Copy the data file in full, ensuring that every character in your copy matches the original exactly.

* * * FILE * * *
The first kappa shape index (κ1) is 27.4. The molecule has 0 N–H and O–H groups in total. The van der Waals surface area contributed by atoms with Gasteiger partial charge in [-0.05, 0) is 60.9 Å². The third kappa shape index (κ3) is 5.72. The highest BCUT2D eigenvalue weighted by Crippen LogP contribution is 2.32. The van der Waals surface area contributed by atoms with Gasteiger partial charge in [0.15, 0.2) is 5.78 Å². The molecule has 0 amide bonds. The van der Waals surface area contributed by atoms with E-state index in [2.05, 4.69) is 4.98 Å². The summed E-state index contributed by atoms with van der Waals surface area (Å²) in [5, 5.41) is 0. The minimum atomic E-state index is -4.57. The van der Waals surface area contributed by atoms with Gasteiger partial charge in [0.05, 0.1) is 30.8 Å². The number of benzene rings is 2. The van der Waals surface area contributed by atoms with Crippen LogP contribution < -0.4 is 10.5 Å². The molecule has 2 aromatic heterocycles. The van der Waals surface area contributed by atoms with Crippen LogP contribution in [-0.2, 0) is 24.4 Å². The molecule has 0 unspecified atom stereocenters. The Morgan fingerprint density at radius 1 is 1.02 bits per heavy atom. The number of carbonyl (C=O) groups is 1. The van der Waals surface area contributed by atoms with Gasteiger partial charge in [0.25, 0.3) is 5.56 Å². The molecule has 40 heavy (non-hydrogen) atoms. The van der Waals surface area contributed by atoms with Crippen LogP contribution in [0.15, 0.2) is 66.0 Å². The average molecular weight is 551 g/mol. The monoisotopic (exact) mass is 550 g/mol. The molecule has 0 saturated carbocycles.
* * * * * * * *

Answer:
The first kappa shape index (κ1) is 27.4. The molecule has 0 N–H and O–H groups in total. The van der Waals surface area contributed by atoms with Gasteiger partial charge in [-0.05, 0) is 60.9 Å². The third kappa shape index (κ3) is 5.72. The highest BCUT2D eigenvalue weighted by Crippen LogP contribution is 2.32. The van der Waals surface area contributed by atoms with Gasteiger partial charge in [0.15, 0.2) is 5.78 Å². The molecule has 0 amide bonds. The van der Waals surface area contributed by atoms with E-state index in [2.05, 4.69) is 4.98 Å². The summed E-state index contributed by atoms with van der Waals surface area (Å²) in [5, 5.41) is 0. The minimum atomic E-state index is -4.57. The van der Waals surface area contributed by atoms with Gasteiger partial charge in [0.05, 0.1) is 30.8 Å². The number of benzene rings is 2. The van der Waals surface area contributed by atoms with Crippen LogP contribution < -0.4 is 10.5 Å². The molecule has 2 aromatic heterocycles. The van der Waals surface area contributed by atoms with Crippen LogP contribution in [-0.2, 0) is 24.4 Å². The molecule has 0 unspecified atom stereocenters. The Morgan fingerprint density at radius 1 is 1.02 bits per heavy atom. The number of carbonyl (C=O) groups is 1. The van der Waals surface area contributed by atoms with Gasteiger partial charge in [0.25, 0.3) is 5.56 Å². The molecule has 40 heavy (non-hydrogen) atoms. The van der Waals surface area contributed by atoms with Crippen LogP contribution in [0.15, 0.2) is 66.0 Å². The average molecular weight is 551 g/mol. The monoisotopic (exact) mass is 550 g/mol. The molecule has 0 saturated carbocycles.